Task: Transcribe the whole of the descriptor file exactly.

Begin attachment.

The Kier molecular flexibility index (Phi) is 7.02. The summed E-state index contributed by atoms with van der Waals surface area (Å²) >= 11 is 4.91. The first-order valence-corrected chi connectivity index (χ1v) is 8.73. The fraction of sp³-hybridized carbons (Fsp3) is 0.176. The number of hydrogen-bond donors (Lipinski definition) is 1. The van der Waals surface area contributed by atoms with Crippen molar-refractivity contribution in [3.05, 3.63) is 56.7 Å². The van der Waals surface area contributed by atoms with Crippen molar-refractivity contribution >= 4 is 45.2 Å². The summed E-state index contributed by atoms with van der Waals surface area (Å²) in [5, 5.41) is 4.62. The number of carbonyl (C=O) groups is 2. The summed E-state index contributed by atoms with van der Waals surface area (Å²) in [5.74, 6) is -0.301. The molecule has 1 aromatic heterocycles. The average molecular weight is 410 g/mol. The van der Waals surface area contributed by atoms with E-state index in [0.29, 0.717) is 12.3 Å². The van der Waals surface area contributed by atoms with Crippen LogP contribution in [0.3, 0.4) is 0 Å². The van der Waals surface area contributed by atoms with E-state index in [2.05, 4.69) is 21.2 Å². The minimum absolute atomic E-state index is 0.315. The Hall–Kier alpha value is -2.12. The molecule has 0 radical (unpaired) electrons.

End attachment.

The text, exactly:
The Kier molecular flexibility index (Phi) is 7.02. The summed E-state index contributed by atoms with van der Waals surface area (Å²) >= 11 is 4.91. The first-order valence-corrected chi connectivity index (χ1v) is 8.73. The fraction of sp³-hybridized carbons (Fsp3) is 0.176. The number of hydrogen-bond donors (Lipinski definition) is 1. The van der Waals surface area contributed by atoms with Crippen molar-refractivity contribution in [3.05, 3.63) is 56.7 Å². The van der Waals surface area contributed by atoms with Crippen molar-refractivity contribution >= 4 is 45.2 Å². The summed E-state index contributed by atoms with van der Waals surface area (Å²) in [5, 5.41) is 4.62. The number of carbonyl (C=O) groups is 2. The summed E-state index contributed by atoms with van der Waals surface area (Å²) in [5.74, 6) is -0.301. The molecule has 1 aromatic heterocycles. The average molecular weight is 410 g/mol. The van der Waals surface area contributed by atoms with E-state index in [0.29, 0.717) is 12.3 Å². The van der Waals surface area contributed by atoms with Crippen LogP contribution in [0.3, 0.4) is 0 Å². The van der Waals surface area contributed by atoms with E-state index in [2.05, 4.69) is 21.2 Å². The minimum absolute atomic E-state index is 0.315. The Hall–Kier alpha value is -2.12. The molecule has 0 radical (unpaired) electrons.